a weekly roundup of links, cartoons, and
profound hypotheticals that only a 5-year-old would imagine
Great piece by Adam Kucharski on the discovery of the monstrous nowhere-differentiable function, and its ripples across history:
Calculus had always been the language of the planets and stars, but how could nature be a reliable inspiration if there were mathematical functions that contradicted the central ideas of the subject?
Somehow, linking to Clickhole makes me feel very square and old-fashioned, like taking out a newspaper ad to endorse a Tweet, but I want to draw your attention to 7 Shapes That Will Be Completely Obsolete After I Introduce My Latest Shape, the Triquandle:
The Trapezoid. A quadrilateral with only one pair of parallel sides? Ha! Pathetic. Try a triquanderlateral with so many pairs of parallel sides that men have died just trying to count them all. How many men died creating the trapezoid? Zero. Zilch. Nada.
FiveThirtyEight asks the daring question: “What Would Happen If There Were No Number 6?” (A 5 1/2-year-old wanted to know.) The mathematicians interviewed paint a pretty dire scenario:
Lillian Pierce, another Duke math professor, thought you’d have to eliminate 2 and 3, as well, because, otherwise, what would 2 x 3 equal? Anything that could multiply or divide into 6 would have to go. If losing 6 meant losing 2, Pierce wrote to me in an email, then we would also lose the concept of “even” and “odd” numbers.
I loved the piece, but I think the metaphysics of this question lead to a pretty fast dead end. (You’re pretty much left in a world of modular arithmetic, where 5 + 1 brings you back around to 0.)
But the psychology of the question has a lot of potential. I can almost imagine a world where 6 exists, but we are unable to bring our minds to focus on it, in much the same way that certain neurological patients are unable to understand the direction “left.” It’s not that left doesn’t exist; it’s that they can’t perceive it, can’t even conceptualize it. When asked to draw a picture of a clock, they draw the right half. When asked to find something to their left, they turn right three times and are surprised to discover it.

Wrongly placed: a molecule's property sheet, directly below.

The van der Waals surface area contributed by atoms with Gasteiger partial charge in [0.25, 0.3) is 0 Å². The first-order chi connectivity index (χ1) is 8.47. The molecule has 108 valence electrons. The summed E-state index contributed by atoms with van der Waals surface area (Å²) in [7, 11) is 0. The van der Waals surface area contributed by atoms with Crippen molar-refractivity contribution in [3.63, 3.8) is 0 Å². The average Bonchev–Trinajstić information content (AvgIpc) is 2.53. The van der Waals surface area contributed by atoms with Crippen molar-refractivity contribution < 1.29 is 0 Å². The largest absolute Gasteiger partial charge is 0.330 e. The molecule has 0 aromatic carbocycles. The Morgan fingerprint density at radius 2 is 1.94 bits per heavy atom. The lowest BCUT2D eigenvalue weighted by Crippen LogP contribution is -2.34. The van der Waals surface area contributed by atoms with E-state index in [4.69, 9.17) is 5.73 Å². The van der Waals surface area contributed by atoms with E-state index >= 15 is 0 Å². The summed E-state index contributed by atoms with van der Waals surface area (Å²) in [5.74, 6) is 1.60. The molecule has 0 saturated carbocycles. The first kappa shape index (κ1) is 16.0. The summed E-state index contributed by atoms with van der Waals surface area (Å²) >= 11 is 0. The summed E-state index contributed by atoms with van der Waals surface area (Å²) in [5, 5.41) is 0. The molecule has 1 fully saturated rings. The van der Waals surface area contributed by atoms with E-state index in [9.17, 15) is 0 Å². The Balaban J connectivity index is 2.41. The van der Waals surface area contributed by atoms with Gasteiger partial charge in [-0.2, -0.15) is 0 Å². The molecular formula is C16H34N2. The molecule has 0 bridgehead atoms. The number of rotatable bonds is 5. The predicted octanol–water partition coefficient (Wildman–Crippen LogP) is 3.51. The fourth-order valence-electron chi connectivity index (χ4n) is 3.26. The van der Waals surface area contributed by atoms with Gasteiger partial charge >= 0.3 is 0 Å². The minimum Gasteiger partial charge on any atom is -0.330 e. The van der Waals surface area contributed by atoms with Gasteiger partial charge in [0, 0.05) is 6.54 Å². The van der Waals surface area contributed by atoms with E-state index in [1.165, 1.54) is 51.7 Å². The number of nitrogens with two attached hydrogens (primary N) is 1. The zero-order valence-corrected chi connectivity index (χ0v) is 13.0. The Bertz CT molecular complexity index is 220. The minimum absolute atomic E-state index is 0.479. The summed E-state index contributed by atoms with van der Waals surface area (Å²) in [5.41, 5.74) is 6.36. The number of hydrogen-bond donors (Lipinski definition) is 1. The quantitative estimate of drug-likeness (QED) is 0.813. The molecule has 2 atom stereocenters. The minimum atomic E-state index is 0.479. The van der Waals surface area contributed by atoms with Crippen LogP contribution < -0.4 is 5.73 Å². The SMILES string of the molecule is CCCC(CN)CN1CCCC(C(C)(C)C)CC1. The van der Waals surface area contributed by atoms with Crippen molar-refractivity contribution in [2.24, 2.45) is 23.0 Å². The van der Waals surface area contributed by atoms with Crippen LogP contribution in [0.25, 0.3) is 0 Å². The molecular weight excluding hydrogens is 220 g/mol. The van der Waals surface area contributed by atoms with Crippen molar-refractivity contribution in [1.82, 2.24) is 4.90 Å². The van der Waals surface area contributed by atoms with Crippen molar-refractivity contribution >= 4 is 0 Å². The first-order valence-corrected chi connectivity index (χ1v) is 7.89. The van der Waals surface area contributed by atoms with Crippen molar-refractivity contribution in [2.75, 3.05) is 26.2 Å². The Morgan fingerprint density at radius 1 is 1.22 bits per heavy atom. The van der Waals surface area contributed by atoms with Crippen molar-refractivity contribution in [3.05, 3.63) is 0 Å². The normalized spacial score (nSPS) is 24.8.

What would it be like to have this selective blindness for a number? To render invisible not a component of the physical world, but the mental one? What’s the mathematical equivalent of turning right three times to make a left?
Over on Quora, there’s a worthwhile thread of The Greatest Examples of the Butterfly Effect in History. An almost-perfect one explains, “Barack Obama Became President of the United States because Garrett Wang of Star Trek was hot.”
I’m eager to believe that we owe the nature of our timeline to Ensign Harry Kim of the starship Voyager. (It wouldn’t be the first time he saved the world.) Unfortunately, I think Obama would have won his ’04 Senate campaign even without the chain of events described, but it’s still a good read.
If you’re over spelling bees, there’s a “Date of the Week” Bee where you have to compute the day of a week for any date between 10/15/1582 and 12/31/2099.
Saving the best and heftiest for last, here’s an important research article from Jack Schneider on the history of grading in American schools:
this work tells a story about a core and seemingly inescapable tension in modern schooling: between what promotes learning and what enables a massive system to function.